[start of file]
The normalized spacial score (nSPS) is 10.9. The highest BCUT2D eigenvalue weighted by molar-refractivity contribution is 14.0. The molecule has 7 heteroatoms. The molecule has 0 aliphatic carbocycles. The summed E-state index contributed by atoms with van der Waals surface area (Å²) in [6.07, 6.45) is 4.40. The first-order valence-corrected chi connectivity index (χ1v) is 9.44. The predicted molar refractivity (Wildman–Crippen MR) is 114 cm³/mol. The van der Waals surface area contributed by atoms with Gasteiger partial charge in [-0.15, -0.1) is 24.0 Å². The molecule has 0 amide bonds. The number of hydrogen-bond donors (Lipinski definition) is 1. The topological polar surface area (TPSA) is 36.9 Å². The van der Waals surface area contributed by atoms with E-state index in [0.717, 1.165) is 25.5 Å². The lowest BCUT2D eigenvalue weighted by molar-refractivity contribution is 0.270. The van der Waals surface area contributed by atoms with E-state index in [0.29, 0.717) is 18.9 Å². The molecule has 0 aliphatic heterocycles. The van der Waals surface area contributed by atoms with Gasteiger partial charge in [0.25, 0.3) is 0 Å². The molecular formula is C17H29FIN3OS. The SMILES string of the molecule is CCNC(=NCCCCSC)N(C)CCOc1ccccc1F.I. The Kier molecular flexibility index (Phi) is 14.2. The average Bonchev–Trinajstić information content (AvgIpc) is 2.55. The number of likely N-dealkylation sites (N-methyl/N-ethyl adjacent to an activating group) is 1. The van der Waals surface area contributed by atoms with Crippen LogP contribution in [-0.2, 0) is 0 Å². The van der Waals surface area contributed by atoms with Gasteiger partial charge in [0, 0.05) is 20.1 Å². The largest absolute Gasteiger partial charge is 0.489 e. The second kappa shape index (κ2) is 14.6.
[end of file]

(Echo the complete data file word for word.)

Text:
The normalized spacial score (nSPS) is 10.9. The highest BCUT2D eigenvalue weighted by molar-refractivity contribution is 14.0. The molecule has 7 heteroatoms. The molecule has 0 aliphatic carbocycles. The summed E-state index contributed by atoms with van der Waals surface area (Å²) in [6.07, 6.45) is 4.40. The first-order valence-corrected chi connectivity index (χ1v) is 9.44. The predicted molar refractivity (Wildman–Crippen MR) is 114 cm³/mol. The van der Waals surface area contributed by atoms with Gasteiger partial charge in [-0.15, -0.1) is 24.0 Å². The molecule has 0 amide bonds. The number of hydrogen-bond donors (Lipinski definition) is 1. The topological polar surface area (TPSA) is 36.9 Å². The van der Waals surface area contributed by atoms with E-state index in [0.717, 1.165) is 25.5 Å². The lowest BCUT2D eigenvalue weighted by molar-refractivity contribution is 0.270. The van der Waals surface area contributed by atoms with E-state index in [0.29, 0.717) is 18.9 Å². The molecule has 0 aliphatic heterocycles. The van der Waals surface area contributed by atoms with Gasteiger partial charge in [0.25, 0.3) is 0 Å². The molecular formula is C17H29FIN3OS. The SMILES string of the molecule is CCNC(=NCCCCSC)N(C)CCOc1ccccc1F.I. The Kier molecular flexibility index (Phi) is 14.2. The average Bonchev–Trinajstić information content (AvgIpc) is 2.55. The number of likely N-dealkylation sites (N-methyl/N-ethyl adjacent to an activating group) is 1. The van der Waals surface area contributed by atoms with Crippen LogP contribution in [-0.2, 0) is 0 Å². The van der Waals surface area contributed by atoms with Gasteiger partial charge in [0, 0.05) is 20.1 Å². The largest absolute Gasteiger partial charge is 0.489 e. The second kappa shape index (κ2) is 14.6.